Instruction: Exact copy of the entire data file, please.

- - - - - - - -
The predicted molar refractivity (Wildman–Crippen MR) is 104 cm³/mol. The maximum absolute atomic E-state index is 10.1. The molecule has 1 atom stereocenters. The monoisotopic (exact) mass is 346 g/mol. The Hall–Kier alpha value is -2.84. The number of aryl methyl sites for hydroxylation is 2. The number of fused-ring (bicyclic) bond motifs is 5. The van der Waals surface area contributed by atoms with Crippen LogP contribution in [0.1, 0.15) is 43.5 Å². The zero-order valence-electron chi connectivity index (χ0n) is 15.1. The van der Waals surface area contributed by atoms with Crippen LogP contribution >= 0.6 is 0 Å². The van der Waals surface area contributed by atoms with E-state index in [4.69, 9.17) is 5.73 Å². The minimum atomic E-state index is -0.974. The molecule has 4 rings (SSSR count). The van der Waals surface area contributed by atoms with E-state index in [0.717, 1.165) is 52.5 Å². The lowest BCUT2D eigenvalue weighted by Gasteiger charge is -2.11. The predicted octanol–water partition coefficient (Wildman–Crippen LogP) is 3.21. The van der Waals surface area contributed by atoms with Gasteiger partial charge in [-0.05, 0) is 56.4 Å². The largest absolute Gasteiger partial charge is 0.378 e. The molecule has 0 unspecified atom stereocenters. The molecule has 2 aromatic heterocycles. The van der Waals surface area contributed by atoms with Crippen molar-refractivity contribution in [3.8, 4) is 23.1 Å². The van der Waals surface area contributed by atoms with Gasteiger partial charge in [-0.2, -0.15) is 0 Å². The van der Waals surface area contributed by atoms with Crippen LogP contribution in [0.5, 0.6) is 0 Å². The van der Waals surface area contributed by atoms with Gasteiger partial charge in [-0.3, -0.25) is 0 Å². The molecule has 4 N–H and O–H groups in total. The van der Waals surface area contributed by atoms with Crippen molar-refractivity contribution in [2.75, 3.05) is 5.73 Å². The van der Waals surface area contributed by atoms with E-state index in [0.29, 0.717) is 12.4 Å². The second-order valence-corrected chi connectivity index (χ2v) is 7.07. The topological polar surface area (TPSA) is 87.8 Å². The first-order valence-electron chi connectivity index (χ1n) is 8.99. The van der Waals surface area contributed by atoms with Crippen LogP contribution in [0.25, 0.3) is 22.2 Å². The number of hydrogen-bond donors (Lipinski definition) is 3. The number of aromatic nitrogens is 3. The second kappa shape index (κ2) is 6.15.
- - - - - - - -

The predicted molar refractivity (Wildman–Crippen MR) is 104 cm³/mol. The maximum absolute atomic E-state index is 10.1. The molecule has 1 atom stereocenters. The monoisotopic (exact) mass is 346 g/mol. The Hall–Kier alpha value is -2.84. The number of aryl methyl sites for hydroxylation is 2. The number of fused-ring (bicyclic) bond motifs is 5. The van der Waals surface area contributed by atoms with Crippen LogP contribution in [0.1, 0.15) is 43.5 Å². The zero-order valence-electron chi connectivity index (χ0n) is 15.1. The van der Waals surface area contributed by atoms with Crippen LogP contribution >= 0.6 is 0 Å². The van der Waals surface area contributed by atoms with E-state index in [4.69, 9.17) is 5.73 Å². The minimum atomic E-state index is -0.974. The molecule has 4 rings (SSSR count). The van der Waals surface area contributed by atoms with E-state index in [0.717, 1.165) is 52.5 Å². The lowest BCUT2D eigenvalue weighted by Gasteiger charge is -2.11. The predicted octanol–water partition coefficient (Wildman–Crippen LogP) is 3.21. The van der Waals surface area contributed by atoms with Gasteiger partial charge in [-0.05, 0) is 56.4 Å². The largest absolute Gasteiger partial charge is 0.378 e. The molecule has 0 unspecified atom stereocenters. The molecule has 2 aromatic heterocycles. The van der Waals surface area contributed by atoms with Crippen molar-refractivity contribution in [3.8, 4) is 23.1 Å². The van der Waals surface area contributed by atoms with Gasteiger partial charge in [-0.2, -0.15) is 0 Å². The van der Waals surface area contributed by atoms with Crippen LogP contribution in [0.5, 0.6) is 0 Å². The van der Waals surface area contributed by atoms with Gasteiger partial charge in [-0.3, -0.25) is 0 Å². The molecule has 4 N–H and O–H groups in total. The van der Waals surface area contributed by atoms with Crippen molar-refractivity contribution in [2.75, 3.05) is 5.73 Å². The van der Waals surface area contributed by atoms with E-state index in [0.29, 0.717) is 12.4 Å². The second-order valence-corrected chi connectivity index (χ2v) is 7.07. The topological polar surface area (TPSA) is 87.8 Å². The first-order valence-electron chi connectivity index (χ1n) is 8.99. The van der Waals surface area contributed by atoms with Crippen LogP contribution in [0.25, 0.3) is 22.2 Å². The number of hydrogen-bond donors (Lipinski definition) is 3. The number of aromatic nitrogens is 3. The second kappa shape index (κ2) is 6.15.